Though the west coast has had a lock on U.S. cannabis culture for some time, the tides are turning nationwide, and it’s due time for some representation from America’s birthplace.
On the whole, New England is shaping up to be a promising locale for cannabis. Its growing medical marijuana industry includes Maine, New Hampshire, Vermont, Massachusetts, Rhode Island, and Connecticut.
Vermont has three pending legalization laws in the legislature, finally getting the chance to make official its long relationship with industrial hemp and cannabis. Lots of self-identified marijuana users hail from this state, and a recent poll showed that 56 percent of Vermonters support legalization while only about 34 percent would oppose it.
Massachusetts, though home to the business and technology hub of Boston, has had trouble gaining government support for adult use legalization. Two competing ballot initiatives faced off, but only one campaign collected enough signatures for 2016. With just a handful medical marijuana dispensaries just recently having opened, three years after the law permitting them was passed, Mass. pot shops are still having trouble doing business with low product supply and very high patient demand.
Rhode Island is also entering campaign season with a viable adult use initiative, which recently gained the support of a key legislator. Historically, Rhode Island citizens have had one of the highest rates of cannabis consumption in the country.
Connecticut has a medical cannabis program in place, but will likely not be legalizing adult use this year.
The New Hampshire House recently shot down a couple of legalization bills, but progress in neighboring states could provide a more supportive environment for policy change, especially given the fact that two thirds of voters showed their support for drug decriminalization, according to a recent poll.
Though New York is typically not considered part of “New England,” it’s the population center of the region and the state’s advances in medical cannabis policy cannot be overlooked. The state finally implemented its own government-supervised retail dispensary program last year, with a total of 393 physicians and 921 patients registered for the program in the first six weeks, and around a dozen storefronts either in operation or set to open soon.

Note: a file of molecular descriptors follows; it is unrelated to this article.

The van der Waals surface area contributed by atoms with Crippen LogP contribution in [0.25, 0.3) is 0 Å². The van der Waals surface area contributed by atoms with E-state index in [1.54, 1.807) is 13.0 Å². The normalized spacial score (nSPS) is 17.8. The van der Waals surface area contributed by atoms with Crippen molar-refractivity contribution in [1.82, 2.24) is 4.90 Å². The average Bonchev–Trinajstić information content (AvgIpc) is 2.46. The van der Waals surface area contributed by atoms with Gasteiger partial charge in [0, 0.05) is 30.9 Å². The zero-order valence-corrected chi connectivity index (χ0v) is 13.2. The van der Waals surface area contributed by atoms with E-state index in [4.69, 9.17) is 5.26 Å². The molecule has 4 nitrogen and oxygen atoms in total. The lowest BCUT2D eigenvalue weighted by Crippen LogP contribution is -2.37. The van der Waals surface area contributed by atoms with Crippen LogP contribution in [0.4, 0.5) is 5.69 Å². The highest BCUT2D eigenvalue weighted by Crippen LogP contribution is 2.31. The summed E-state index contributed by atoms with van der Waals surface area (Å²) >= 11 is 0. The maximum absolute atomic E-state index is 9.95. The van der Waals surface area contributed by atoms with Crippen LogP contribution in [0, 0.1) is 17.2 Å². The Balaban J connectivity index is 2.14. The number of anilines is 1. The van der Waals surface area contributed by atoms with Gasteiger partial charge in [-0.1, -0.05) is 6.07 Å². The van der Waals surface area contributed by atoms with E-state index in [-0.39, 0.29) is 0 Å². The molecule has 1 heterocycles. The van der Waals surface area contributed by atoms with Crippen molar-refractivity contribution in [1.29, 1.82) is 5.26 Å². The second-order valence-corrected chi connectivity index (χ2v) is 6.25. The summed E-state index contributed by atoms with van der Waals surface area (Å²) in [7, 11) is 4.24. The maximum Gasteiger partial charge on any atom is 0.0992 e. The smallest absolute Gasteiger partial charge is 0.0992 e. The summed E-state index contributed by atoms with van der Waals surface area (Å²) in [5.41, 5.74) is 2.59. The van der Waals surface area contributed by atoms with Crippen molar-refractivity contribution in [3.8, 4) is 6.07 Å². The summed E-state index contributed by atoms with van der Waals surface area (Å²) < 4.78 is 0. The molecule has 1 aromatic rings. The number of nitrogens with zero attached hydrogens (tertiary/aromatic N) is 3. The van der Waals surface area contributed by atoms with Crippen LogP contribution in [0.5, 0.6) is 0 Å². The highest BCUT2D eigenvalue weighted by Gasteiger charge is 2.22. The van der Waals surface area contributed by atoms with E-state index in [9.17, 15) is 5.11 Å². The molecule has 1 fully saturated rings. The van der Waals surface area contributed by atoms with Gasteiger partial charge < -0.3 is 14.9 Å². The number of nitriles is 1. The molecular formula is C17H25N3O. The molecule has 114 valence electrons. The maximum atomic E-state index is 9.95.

Overall, the East Coast is home to a lot of individuals that support the legalization of marijuana; though stigma and federal illegality is still keeping many prospective New England patients out of the dispensaries. The legislative process seems to be the only hurdle here.
Even if for some reason these campaigns fall short, success is inevitable in the western states. If California, Nevada, and Arizona all choose to legalize adult use come November, it will create a cannabis super-region that will no doubt influence policy across the U.S. for the foreseeable future.
Will New England really be the next hotbed for cannabis, or will traditional values keep the industry low key? Time will tell – but what matters is that just about anywhere you choose to live in the United States, some form of legalization is well on its way.
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